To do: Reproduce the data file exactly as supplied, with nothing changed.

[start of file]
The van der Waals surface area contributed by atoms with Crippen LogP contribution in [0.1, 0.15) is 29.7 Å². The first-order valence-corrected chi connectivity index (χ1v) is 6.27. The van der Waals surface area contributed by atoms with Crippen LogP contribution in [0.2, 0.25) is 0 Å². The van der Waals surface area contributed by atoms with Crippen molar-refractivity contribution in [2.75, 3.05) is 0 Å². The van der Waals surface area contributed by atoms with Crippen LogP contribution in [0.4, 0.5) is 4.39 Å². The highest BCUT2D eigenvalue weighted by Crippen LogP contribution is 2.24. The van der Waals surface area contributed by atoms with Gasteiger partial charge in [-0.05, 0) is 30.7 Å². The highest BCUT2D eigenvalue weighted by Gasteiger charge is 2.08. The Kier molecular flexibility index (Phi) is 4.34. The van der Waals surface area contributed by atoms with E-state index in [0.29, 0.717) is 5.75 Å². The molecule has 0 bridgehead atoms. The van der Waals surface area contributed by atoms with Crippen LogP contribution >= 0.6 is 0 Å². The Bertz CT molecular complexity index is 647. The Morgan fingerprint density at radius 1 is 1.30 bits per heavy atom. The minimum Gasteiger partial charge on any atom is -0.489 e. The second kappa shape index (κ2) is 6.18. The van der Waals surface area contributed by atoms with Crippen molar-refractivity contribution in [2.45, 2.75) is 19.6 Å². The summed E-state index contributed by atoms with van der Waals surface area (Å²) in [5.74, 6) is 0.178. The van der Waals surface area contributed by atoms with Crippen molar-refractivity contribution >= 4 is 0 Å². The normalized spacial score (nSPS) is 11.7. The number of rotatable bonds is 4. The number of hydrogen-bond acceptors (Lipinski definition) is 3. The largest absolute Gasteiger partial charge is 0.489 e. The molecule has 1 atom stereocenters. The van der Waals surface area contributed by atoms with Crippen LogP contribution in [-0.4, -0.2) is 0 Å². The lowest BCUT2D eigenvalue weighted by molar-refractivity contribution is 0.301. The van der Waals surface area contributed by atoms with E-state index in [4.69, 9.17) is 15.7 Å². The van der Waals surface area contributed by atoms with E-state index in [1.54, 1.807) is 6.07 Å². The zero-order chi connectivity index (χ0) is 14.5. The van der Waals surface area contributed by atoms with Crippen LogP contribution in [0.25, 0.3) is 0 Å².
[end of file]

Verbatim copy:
The van der Waals surface area contributed by atoms with Crippen LogP contribution in [0.1, 0.15) is 29.7 Å². The first-order valence-corrected chi connectivity index (χ1v) is 6.27. The van der Waals surface area contributed by atoms with Crippen LogP contribution in [0.2, 0.25) is 0 Å². The van der Waals surface area contributed by atoms with Crippen molar-refractivity contribution in [2.75, 3.05) is 0 Å². The van der Waals surface area contributed by atoms with Crippen LogP contribution in [0.4, 0.5) is 4.39 Å². The highest BCUT2D eigenvalue weighted by Crippen LogP contribution is 2.24. The van der Waals surface area contributed by atoms with Gasteiger partial charge in [-0.05, 0) is 30.7 Å². The highest BCUT2D eigenvalue weighted by Gasteiger charge is 2.08. The Kier molecular flexibility index (Phi) is 4.34. The van der Waals surface area contributed by atoms with E-state index in [0.29, 0.717) is 5.75 Å². The molecule has 0 bridgehead atoms. The van der Waals surface area contributed by atoms with Crippen LogP contribution >= 0.6 is 0 Å². The Bertz CT molecular complexity index is 647. The Morgan fingerprint density at radius 1 is 1.30 bits per heavy atom. The minimum Gasteiger partial charge on any atom is -0.489 e. The second kappa shape index (κ2) is 6.18. The van der Waals surface area contributed by atoms with Crippen molar-refractivity contribution in [2.45, 2.75) is 19.6 Å². The summed E-state index contributed by atoms with van der Waals surface area (Å²) in [5.74, 6) is 0.178. The van der Waals surface area contributed by atoms with Crippen molar-refractivity contribution >= 4 is 0 Å². The normalized spacial score (nSPS) is 11.7. The number of rotatable bonds is 4. The number of hydrogen-bond acceptors (Lipinski definition) is 3. The largest absolute Gasteiger partial charge is 0.489 e. The molecule has 1 atom stereocenters. The van der Waals surface area contributed by atoms with Crippen LogP contribution in [-0.4, -0.2) is 0 Å². The lowest BCUT2D eigenvalue weighted by molar-refractivity contribution is 0.301. The van der Waals surface area contributed by atoms with E-state index in [4.69, 9.17) is 15.7 Å². The van der Waals surface area contributed by atoms with E-state index in [1.54, 1.807) is 6.07 Å². The zero-order chi connectivity index (χ0) is 14.5. The van der Waals surface area contributed by atoms with Crippen LogP contribution in [0.25, 0.3) is 0 Å².